The 34th Chicago Latino Film Festival
by Alicja Ramotowski
As many Northsiders know, extra credit is one of the best motivators for students to get up and do something. For years now, spanish classes have been offering bonus points for attending Chicago’s Latino Film Festival, which is an annual screening of Latin American films at AMC River East 21. Every year, enthusiasts flood to the theatre to experience a unique and rare movie experience, and occasionally get the opportunity to speak with the director of the film they watch. This year’s film festival, which has been taking place every year since 1985, went from April 5 to April 19.
The Latino Film Festival covers a variety of types of movies and themes, including drama, horror, comedy, romance, documentary, and more. The films come from all sorts of Latin countries such as Spain, Puerto Rico, Venezuela, Chile, Guatemala, Brazil, or Argentina. This year, over 100 feature-length and short films--one short film is screened before each feature-length film--participated in the festival. All films are in Spanish or Portuguese, but have English subtitles, allowing for a variety of audience members.
Films at the festival are often produced on a much lower budget than most movies made in the US, but still just as good. The short film “Blinking Lights,” lasted just eight minutes, but created an eerie, thought provoking mood that stayed with me past the duration of the movie. The whole feature takes place on one strip of a beach, with just two actors conversing about the stars. In the end, it turns out they are on a different planet, observing Earth as a star and realizing that each day, it shines less than the day before. This short clip is confusing at first, but in the last moments, the main idea (that we have to care more for our Earth which is being destroyer) becomes clear, and I was impressed by the creative way in which the director chose to express this idea.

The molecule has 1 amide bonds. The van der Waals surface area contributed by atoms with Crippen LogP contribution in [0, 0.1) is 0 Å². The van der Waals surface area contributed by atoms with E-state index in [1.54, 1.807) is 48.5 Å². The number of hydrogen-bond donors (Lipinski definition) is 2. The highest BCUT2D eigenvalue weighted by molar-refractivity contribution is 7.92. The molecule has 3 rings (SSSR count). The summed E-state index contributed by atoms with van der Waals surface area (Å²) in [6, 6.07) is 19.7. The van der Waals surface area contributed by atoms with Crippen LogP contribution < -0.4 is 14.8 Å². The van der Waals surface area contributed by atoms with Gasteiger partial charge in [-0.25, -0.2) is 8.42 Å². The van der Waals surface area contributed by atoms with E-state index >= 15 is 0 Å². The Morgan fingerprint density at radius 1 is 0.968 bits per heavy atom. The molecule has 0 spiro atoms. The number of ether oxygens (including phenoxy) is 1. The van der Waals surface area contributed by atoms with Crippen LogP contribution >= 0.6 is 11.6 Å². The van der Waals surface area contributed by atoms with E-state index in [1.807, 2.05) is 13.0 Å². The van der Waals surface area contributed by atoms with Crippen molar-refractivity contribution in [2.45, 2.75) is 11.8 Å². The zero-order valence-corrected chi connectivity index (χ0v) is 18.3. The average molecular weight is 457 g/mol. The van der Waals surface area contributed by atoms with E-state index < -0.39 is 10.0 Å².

The full-feature film that accompanied “Blinking Lights” was called “The Dragon Defense.” The movie covered the lives of three older men: a chess master, a watch store owner, and a doctor. All of the characters are going through a tough point in their lives, as they are stuck and do not know where to turn. They spend lots of time at a chess club talking about problems, but at the same time, escaping from them. Eventually, small changes in their lives add up, and it seems things are finally looking up for the trio.
AMC River East 21 is home to other manifestations of films such as the International Film Festival, Arthouse Film Festival, Asian Pop-Up Cinema, Romanian Film Festival, and the Sunscreen Film Festival. In a city as rich in culture and diverse as Chicago, the opportunities are endless, and when you have some time, there is a lot worth exploring. The world of films extends far further than it seems, and there is truly a lot to learn about different cultures and perspectives.
With a wide array of themes and topics, Chicago’s Latino Film Festival is a unique spectacle that students had the privilege to attend. One can learn about life in Latin American countries and experience a world that the brilliant Latino producers create for an hour or two. So next year, when the film festival comes to Chicago, be sure to buy a ticket for a one of a kind experience.